Published On: Thu, Mar 31st, 2016

Nothing to declare, flyers not to fill customs form from tomorrow

New Delhi: Passengers coming to India and not carrying dutiable goods will not have to fill up customs declaration form from tomorrow.

The move is part of a new and simplified measure announced by Finance Minister Arun Jaitley while presenting the Budget for 2016-17.

The move is part of a new and simplified measure announced by Finance Minister Arun Jaitley while presenting the Budget for 2016-17.

Flyers carrying prohibited and dutiable goods will only be filling up such declaration form, which was earlier mandatory for all passengers coming to the country.

The move is part of a new and simplified measure announced by Finance Minister Arun Jaitley while presenting the Budget for 2016-17.

All passengers who come to India and have anything to declare or carrying dutiable or prohibited goods need to fill up the ‘Indian Customs Declaration Form’, as per the new rules which will come into force from tomorrow.

All necessary arrangements have been made to ensure that new customs rules are followed properly, said Sanjay Mangal, Commissioner of Customs at Indira Gandhi International Airport here today.

“We have written to all airlines that they should provide Customs Declaration Form to passengers carrying dutiable goods and that they should fill it up on board flights so that they do not have to stand in queue after deboarding,” he told PTI.

Foreigners’ duty free allowance has also been increased to Rs 15,000 from the existing limit of Rs 8,000, from April 1.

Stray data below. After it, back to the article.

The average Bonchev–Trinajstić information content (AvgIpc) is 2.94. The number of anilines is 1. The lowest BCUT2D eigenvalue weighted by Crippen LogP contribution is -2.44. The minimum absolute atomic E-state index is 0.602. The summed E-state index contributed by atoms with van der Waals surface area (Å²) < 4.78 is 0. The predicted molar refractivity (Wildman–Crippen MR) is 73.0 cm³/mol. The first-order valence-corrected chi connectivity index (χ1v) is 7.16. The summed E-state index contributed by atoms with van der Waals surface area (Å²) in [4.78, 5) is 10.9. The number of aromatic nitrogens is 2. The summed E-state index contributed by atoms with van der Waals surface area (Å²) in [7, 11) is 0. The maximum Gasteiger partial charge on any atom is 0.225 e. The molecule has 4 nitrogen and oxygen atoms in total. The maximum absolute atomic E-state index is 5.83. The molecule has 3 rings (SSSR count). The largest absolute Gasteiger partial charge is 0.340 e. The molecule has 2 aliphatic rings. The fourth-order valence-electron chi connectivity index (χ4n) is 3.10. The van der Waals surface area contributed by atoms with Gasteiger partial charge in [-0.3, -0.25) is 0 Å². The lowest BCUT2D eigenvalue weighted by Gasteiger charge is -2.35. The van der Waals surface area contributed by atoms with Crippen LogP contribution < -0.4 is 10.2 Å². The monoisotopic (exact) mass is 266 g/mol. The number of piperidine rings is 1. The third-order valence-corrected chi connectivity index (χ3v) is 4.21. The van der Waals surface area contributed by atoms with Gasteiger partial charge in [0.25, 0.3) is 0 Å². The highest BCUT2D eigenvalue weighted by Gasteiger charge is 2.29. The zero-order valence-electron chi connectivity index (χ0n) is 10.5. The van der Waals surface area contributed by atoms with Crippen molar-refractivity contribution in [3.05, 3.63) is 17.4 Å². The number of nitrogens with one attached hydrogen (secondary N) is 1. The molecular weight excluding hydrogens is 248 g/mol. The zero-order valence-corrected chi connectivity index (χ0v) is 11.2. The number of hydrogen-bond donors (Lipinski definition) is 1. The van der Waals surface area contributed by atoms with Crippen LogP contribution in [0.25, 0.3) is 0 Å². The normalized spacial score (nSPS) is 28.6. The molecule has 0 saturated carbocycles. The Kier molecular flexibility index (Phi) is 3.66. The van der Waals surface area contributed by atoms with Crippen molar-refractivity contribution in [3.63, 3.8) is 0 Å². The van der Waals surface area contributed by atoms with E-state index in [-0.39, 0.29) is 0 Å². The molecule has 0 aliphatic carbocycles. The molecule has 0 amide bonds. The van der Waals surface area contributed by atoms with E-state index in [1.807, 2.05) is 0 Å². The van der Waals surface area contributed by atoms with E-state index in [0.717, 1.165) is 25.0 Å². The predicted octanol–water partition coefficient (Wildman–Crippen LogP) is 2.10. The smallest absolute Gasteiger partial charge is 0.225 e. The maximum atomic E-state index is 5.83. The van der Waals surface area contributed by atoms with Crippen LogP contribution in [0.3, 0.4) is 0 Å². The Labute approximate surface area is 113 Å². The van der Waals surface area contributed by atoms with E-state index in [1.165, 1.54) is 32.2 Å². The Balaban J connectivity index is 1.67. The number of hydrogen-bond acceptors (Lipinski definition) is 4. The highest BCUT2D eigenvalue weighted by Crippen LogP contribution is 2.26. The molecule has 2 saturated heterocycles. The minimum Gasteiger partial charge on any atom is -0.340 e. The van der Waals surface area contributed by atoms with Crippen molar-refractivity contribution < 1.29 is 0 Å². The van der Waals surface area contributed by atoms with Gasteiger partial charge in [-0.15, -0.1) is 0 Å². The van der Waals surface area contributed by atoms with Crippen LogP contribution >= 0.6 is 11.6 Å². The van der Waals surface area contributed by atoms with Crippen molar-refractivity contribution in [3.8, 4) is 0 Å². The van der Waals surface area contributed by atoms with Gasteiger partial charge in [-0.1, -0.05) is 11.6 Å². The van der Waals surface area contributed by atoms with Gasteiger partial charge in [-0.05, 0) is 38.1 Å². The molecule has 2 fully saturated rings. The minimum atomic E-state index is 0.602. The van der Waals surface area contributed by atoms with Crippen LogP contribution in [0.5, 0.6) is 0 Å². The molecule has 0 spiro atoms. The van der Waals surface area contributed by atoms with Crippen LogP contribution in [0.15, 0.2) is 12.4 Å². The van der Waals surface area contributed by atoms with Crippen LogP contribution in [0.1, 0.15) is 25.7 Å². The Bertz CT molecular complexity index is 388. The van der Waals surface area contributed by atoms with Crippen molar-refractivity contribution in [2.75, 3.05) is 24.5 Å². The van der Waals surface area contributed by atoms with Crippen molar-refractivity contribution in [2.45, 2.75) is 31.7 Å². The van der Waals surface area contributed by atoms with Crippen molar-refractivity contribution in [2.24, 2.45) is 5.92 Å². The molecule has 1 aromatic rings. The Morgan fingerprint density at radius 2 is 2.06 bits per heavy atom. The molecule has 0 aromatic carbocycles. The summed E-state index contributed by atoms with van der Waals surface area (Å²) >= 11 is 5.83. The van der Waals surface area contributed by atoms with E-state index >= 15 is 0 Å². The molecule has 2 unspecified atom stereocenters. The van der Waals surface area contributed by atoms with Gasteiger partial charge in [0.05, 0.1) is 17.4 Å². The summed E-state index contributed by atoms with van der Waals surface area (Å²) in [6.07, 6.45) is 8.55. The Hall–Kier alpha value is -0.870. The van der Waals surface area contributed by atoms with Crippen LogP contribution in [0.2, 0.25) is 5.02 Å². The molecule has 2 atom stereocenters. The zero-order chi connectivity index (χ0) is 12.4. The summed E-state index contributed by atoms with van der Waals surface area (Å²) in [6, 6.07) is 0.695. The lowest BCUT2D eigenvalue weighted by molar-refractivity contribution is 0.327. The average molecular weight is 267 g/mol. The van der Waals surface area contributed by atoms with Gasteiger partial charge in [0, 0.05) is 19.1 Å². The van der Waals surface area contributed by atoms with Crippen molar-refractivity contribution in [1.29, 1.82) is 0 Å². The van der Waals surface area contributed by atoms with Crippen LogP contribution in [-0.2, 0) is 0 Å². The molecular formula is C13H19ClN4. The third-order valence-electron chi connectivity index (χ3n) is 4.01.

The duty free allowance of two litres of alcoholic liquor or wines, 125 cigarettes, 50 cigars and 125 gms tobacco for the passengers will continue.

The limit to bring duty-free goods worth Rs 6,000 for passengers of Indian origin and coming from China has been taken away. The duty-free allowance for people coming from Nepal, Bhutan and Myanmar has been increased to Rs 15,000, more than two times the limit of Rs 6,000 at present.

The increase in allowance will be applicable for journey by air. Those coming to India from land borders will not be able to get any amount of free allowance, the rules said.

The monetary limit for passengers of Indian origin coming from any foreign destination, excluding Nepal, Bhutan and Myanmar, has also been increased. Now such passengers can bring duty free goods worth Rs 50,000 from tomorrow instead of Rs 45,000 at present.

To check gold smuggling, the government has put a cap on gold jewellery being brought by Indian passengers who have been residing abroad for over one year.

As per the new rules, a male passenger can bring gold jewellery of up to 20 gms with a value cap of Rs 50,000 and a woman can carry 40 gms of gold jewellery with a value cap of Rs one lakh. Under existing rules, there is only a monetary limit of Rs 50,000 and Rs one lakh for men and women passenger, respectively.

The Indian Customs Declaration Form has been revised to include drones in the list of prohibited and dutiable goods. It is now mandatory for the passengers to declare it from tomorrow.

Drones are generally imported by government agencies for use by the security personnel for maintenance of law and order as well as for ensuring vigil along the country’s boundaries. They are also used for surveillance in Naxal-hit areas.

The customs form currently has fields for declaration of dutiable and prohibited goods, gold jewellery and bullion (over free allowance), satellite phone, foreign currency notes exceeding USD 5,000 or equivalent and Indian currency exceeding Rs 25,000.

The passengers also need to mention about meat, meat products, fish, dairy and poultry products, seeds, plants, fruits, flowers and other planting material in the existing customs form.

Further, they had to report to ‘Red Channel’ for payment of duty if they carry any such items.

The new rules will also apply to the members of the crew of a vessel or an aircraft and they will be allowed to bring articles like chocolates, cheese, cosmetics and other petty gift items for their personal or family use which shall not exceed the value of Rs 1,500.


About the Author